My friend Kathy at Reinventing the Event Horizon, asked her blogging friends to post something for Haiti on the one-year anniversary of the devastating earthquake there. Kathy and her partner, Sara, currently live in Haiti…Sara works for one of the aid organizations providing help to the survivors.
Back in 1967, my dad was a minister at a small Methodist church in Oregon, Ohio. I was six at the time…I asked my father to write this post, but he felt that I hadn’t given him enough time to do a proper job of it…this comes from a short interview I conducted with him:
Some of Dad’s friends from seminary were making a trip to Haiti in order to experience the abject poverty they’d heard about there. They invited he and my mom to go with them.
My younger brother and I were sent to stay with some family friends, and my parents set off (with 3 or 4 other people) in our 1965 Chevy for Miami. They survived their first-ever plane ride, landing safely in Port-au-Prince at the tiny airport. Before the trip, the travellers had contacted local doctors and dentists and solicited donations of their free samples, and collected cotton clothing from whoever they could hit up…the goods were loaded on to an Air Force plane for delivery to Haiti.
The 13-person delegation (mostly couples and one single) was met by its host, a man from Indiana who had been doing relief work in Haiti for a number of years. While they were there, this man was summoned for a meeting with “Papa Doc” (the Haitian dictator) - this caused a fair amount of concern among the visitors, but it turned out all right. Papa Doc’s secret police, known locally as the Tonton Macoutes (from a Creole term for bogeyman), patrolled the streets in their WWII army fatigues, their sidearms in prominent view. Dad reports that there was no trouble with them while he was there.
The group was taken to a hotel, which would be its home for the next week. According to my dad, the hotel was “nothing fancy”…he grew up in rural Ohio without indoor plumbing…I would imagine it was fairly rudimentary if that’s how he described it! He said that the electrical wiring was just attached to the walls of the hotel rooms (there were flush toilets, however!). The group was warned not to drink the water, or eat local fruits and vegetables. They ate all their meals at the hotel, and were surprised at the end of their stay to find that a young man who looked about eighteen had been their “chef” for the week! Sleeping was challenging…the locals would carry on vodou (the Haitian national religion) rituals late at night…my parents would often hear the chanting and the drums, something they’d never been exposed to in Ohio!
Dad and Mom travelled with the others when leaving the hotel…it was the only safe way. There were kids begging everywhere, and young people with pencils or chalk and paper who offered to draw a picture for money. “You could get anything for a dollar,” says Dad. There were open air markets where my parents purchased a large drum, two smaller ones, a small wooden statue, a large wooden mask, and wooden figurines of a Haitian man and woman to put on the wall (I still have those today). These items were all handmade. Most Haitians they encountered were very dark-skinned and very poor…they lived in “whatever they could scrabble together”. The average income at the time was less than $200 annually. The mulattoes (mixed black and white) are the privileged class in Haiti, and live in neighbourhoods with houses similar to what you would see in Miami.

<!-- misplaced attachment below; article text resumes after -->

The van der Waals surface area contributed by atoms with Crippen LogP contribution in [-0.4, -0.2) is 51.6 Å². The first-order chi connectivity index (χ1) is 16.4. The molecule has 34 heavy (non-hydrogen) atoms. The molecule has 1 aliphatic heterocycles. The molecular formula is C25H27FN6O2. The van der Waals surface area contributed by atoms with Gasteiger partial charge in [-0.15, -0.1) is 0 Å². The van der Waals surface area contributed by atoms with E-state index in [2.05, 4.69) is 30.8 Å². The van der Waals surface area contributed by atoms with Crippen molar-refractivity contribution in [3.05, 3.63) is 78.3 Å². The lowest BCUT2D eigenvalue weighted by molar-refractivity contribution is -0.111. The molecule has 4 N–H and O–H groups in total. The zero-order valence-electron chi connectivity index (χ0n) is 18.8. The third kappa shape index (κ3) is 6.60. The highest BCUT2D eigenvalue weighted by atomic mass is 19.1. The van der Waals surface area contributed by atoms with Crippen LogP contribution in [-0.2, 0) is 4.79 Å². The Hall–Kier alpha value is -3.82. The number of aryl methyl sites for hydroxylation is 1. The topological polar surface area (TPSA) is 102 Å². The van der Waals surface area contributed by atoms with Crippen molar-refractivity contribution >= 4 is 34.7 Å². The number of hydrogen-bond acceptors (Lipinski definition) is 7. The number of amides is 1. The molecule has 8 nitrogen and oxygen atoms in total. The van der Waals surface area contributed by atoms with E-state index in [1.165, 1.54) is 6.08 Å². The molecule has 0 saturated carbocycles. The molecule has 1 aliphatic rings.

One of the group’s excursions was touring the new Grace Children’s Hospital in Port-au-Prince, which had been opened by International Child Care that year to treat children with tuberculosis. My mom was shocked to see three babies sharing a bed. My dad says the smell in the facility was unbelievable. There were also a couple of scary trips to the rural areas around the city on a rickety bus. Dad recounts that they visited a house where one woman cared for about 70 orphans. “She had a couple of women there to help her.” The group attended a church service conducted in a three-walled structure: “There was no fourth wall…it was so warm there, they didn’t need one,” says Dad.
While they were in Haiti, my parents took more than a hundred slides, and made tape recordings of some of the things they’d heard. The experience was life-changing for both of them. When they came back home to Ohio, they presented their “Haiti Programme” to local people, who were moved by the photos of children with pot bellies and insects crawling on their faces, to donate money to Haitian relief efforts (many children did not live until their fifth birthday because of malnutrition).
Fast forward to 2011…it doesn’t seem that much has changed in Haiti since my parents travelled there more than 40 years ago. The people there are probably worse off now…they are still dealing with corrupt politicians, natural disasters, haphazard infrastructure, high unemployment, low literacy, malnutrition, and now AIDS and cholera epidemics.
I don’t have the answers…I hope this post will move my readers to think about what they can do to help alleviate some of the suffering in Haiti.